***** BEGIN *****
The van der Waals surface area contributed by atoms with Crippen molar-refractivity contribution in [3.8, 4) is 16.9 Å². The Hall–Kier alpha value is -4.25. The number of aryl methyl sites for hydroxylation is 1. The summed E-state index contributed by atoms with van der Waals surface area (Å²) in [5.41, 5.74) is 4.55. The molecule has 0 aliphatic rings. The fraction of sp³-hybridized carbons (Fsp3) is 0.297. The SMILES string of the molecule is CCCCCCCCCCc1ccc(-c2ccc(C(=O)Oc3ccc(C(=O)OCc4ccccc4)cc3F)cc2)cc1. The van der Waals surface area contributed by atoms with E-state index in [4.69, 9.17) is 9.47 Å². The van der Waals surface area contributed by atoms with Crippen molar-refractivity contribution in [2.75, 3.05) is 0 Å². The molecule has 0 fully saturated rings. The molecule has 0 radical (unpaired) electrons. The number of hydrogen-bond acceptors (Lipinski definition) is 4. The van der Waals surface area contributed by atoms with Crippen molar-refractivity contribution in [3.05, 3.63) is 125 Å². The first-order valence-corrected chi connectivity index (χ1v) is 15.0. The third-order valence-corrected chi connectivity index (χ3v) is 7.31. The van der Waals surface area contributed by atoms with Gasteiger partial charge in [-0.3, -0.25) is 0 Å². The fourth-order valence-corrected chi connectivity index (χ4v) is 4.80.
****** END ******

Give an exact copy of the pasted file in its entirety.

The van der Waals surface area contributed by atoms with Crippen molar-refractivity contribution in [3.8, 4) is 16.9 Å². The Hall–Kier alpha value is -4.25. The number of aryl methyl sites for hydroxylation is 1. The summed E-state index contributed by atoms with van der Waals surface area (Å²) in [5.41, 5.74) is 4.55. The molecule has 0 aliphatic rings. The fraction of sp³-hybridized carbons (Fsp3) is 0.297. The SMILES string of the molecule is CCCCCCCCCCc1ccc(-c2ccc(C(=O)Oc3ccc(C(=O)OCc4ccccc4)cc3F)cc2)cc1. The van der Waals surface area contributed by atoms with E-state index in [4.69, 9.17) is 9.47 Å². The van der Waals surface area contributed by atoms with Crippen molar-refractivity contribution in [2.75, 3.05) is 0 Å². The molecule has 0 fully saturated rings. The molecule has 0 radical (unpaired) electrons. The number of hydrogen-bond acceptors (Lipinski definition) is 4. The van der Waals surface area contributed by atoms with Crippen molar-refractivity contribution in [3.05, 3.63) is 125 Å². The first-order valence-corrected chi connectivity index (χ1v) is 15.0. The third-order valence-corrected chi connectivity index (χ3v) is 7.31. The van der Waals surface area contributed by atoms with Gasteiger partial charge in [-0.3, -0.25) is 0 Å². The fourth-order valence-corrected chi connectivity index (χ4v) is 4.80.